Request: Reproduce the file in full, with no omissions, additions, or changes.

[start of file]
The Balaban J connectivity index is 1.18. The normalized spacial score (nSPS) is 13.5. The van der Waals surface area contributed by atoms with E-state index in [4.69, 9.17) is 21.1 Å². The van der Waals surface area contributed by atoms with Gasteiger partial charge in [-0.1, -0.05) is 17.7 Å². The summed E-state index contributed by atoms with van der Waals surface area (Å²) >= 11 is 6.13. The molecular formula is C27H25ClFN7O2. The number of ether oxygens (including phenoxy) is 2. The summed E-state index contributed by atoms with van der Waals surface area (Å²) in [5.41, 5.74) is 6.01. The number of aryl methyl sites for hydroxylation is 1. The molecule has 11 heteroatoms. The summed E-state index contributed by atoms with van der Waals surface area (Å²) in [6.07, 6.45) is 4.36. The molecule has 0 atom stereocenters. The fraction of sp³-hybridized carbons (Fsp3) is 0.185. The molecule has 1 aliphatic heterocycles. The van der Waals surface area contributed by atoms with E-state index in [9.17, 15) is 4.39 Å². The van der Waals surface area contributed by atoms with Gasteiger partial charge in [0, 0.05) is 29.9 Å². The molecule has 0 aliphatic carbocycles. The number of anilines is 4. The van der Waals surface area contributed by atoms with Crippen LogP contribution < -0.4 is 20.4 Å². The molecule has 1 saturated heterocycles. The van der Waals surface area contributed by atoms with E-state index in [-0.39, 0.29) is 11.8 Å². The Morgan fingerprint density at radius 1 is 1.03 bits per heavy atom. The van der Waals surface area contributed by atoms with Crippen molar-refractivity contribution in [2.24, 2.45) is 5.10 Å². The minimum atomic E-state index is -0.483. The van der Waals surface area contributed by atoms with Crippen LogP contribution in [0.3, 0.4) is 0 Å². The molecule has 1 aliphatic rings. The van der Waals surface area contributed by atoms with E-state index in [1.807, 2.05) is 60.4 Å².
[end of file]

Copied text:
The Balaban J connectivity index is 1.18. The normalized spacial score (nSPS) is 13.5. The van der Waals surface area contributed by atoms with E-state index in [4.69, 9.17) is 21.1 Å². The van der Waals surface area contributed by atoms with Gasteiger partial charge in [-0.1, -0.05) is 17.7 Å². The summed E-state index contributed by atoms with van der Waals surface area (Å²) >= 11 is 6.13. The molecular formula is C27H25ClFN7O2. The number of ether oxygens (including phenoxy) is 2. The summed E-state index contributed by atoms with van der Waals surface area (Å²) in [5.41, 5.74) is 6.01. The number of aryl methyl sites for hydroxylation is 1. The molecule has 11 heteroatoms. The summed E-state index contributed by atoms with van der Waals surface area (Å²) in [6.07, 6.45) is 4.36. The molecule has 0 atom stereocenters. The fraction of sp³-hybridized carbons (Fsp3) is 0.185. The molecule has 1 aliphatic heterocycles. The van der Waals surface area contributed by atoms with E-state index in [9.17, 15) is 4.39 Å². The van der Waals surface area contributed by atoms with Gasteiger partial charge in [0, 0.05) is 29.9 Å². The molecule has 0 aliphatic carbocycles. The number of anilines is 4. The van der Waals surface area contributed by atoms with Crippen LogP contribution < -0.4 is 20.4 Å². The molecule has 1 saturated heterocycles. The van der Waals surface area contributed by atoms with E-state index in [-0.39, 0.29) is 11.8 Å². The Morgan fingerprint density at radius 1 is 1.03 bits per heavy atom. The van der Waals surface area contributed by atoms with Crippen molar-refractivity contribution in [2.24, 2.45) is 5.10 Å². The minimum atomic E-state index is -0.483. The van der Waals surface area contributed by atoms with Crippen LogP contribution in [0.3, 0.4) is 0 Å². The molecule has 1 aliphatic rings. The van der Waals surface area contributed by atoms with E-state index in [1.807, 2.05) is 60.4 Å².